2002 Topps Total, Phil Nevin - #TTC24 Phil Nevin Here is the fifth card of Phil Nevin that I have posted on here. I posted the first one back in 2011 after Rod had sent it to me. Then,...
Monday, September 6, 2010
1967 Topps Bud Harrelson New York Mets
Today's entry for my collection of 1967 Topps Autographed Baseball cards is about a player, coach and manager who is known as a light hitter with a bat, but a big hitter during a fight. It is Bud Harrelson of the New York Mets, card number 306 in the 1967 Topps Baseball card set of 609 subjects.
This autograph from Bud Harrelson was obtained with a through the mail request to his residence in New York on December 11, 2008. Eleven days later, I received the card back from Mr. Harrelson with a beautiful blue sharpie signature. Thank you, Bud! As of September 6, 2010, I have accumulated 510 different signatures for the collection.
Darrel "Bud" Harrelson played 16 seasons of Major League Baseball from 1965 to 1980. The majority of his career (1965-1977) was played for the Mets. After the Mets, Bud was traded to the Philadelphia Phillies and played there until 1979, then was traded to the Texas Rangers, where he played his last season, 1980. Known as an excellent fielding shortstop during his career, Bud had a .969 career fielding percentage and won the Gold Glove in 1971. As a hitter, Bud's career batting average was .236 with 1120 hits, of which 7 were home runs, drove in 267 runs and stole 127 bases. Bud Harrelson was named to the 1970 and 1971 National League All-Star teams and won two World Series rings, in 1969 as a player for Amazin' Mets and in 1986 as a coach for the Mets.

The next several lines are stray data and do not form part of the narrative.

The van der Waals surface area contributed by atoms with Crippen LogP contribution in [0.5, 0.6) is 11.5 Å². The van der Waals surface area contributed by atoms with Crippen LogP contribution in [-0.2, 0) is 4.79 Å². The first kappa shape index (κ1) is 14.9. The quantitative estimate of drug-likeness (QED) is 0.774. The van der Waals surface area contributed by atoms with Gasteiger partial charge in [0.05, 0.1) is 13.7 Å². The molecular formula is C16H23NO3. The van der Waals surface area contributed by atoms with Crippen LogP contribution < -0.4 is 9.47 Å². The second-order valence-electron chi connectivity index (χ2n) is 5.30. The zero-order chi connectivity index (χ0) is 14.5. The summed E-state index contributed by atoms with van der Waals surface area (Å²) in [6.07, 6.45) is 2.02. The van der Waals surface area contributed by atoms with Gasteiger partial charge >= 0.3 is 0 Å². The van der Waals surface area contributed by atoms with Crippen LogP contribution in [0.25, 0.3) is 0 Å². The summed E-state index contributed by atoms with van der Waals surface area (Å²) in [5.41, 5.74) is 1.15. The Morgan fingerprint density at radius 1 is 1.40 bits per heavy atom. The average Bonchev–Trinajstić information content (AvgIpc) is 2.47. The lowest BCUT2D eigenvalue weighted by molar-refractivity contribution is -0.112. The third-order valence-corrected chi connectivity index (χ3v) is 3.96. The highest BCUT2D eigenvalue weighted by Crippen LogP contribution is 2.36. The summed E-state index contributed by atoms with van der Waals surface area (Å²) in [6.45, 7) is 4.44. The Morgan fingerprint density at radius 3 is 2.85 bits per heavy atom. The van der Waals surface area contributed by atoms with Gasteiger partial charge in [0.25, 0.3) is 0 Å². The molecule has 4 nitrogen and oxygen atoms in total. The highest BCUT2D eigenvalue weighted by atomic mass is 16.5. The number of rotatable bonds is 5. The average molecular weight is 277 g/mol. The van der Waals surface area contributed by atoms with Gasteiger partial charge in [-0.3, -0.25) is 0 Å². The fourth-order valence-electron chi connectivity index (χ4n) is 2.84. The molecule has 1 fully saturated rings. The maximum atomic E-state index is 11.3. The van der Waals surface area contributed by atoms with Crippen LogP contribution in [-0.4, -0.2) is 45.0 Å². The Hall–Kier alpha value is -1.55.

Always a fiery competitor, Bud Harrelson let his emotions get the better of him in the 1973 National League Championship Series against Pete Rose and the Cincinnati Reds. During game three of the series, Pete Rose slid hard into Harrelson at second base while trying to break up a double play. Bud Harrelson took exception to the aggressive slide and a fight ensued between Rose and Harrelson and the benches from both teams joined the fray. The Mets fans were so upset by the fight, they started throwing objects onto the field and the game was almost called off. It took several members of the New York Mets to calm the crowd and let the game resume.
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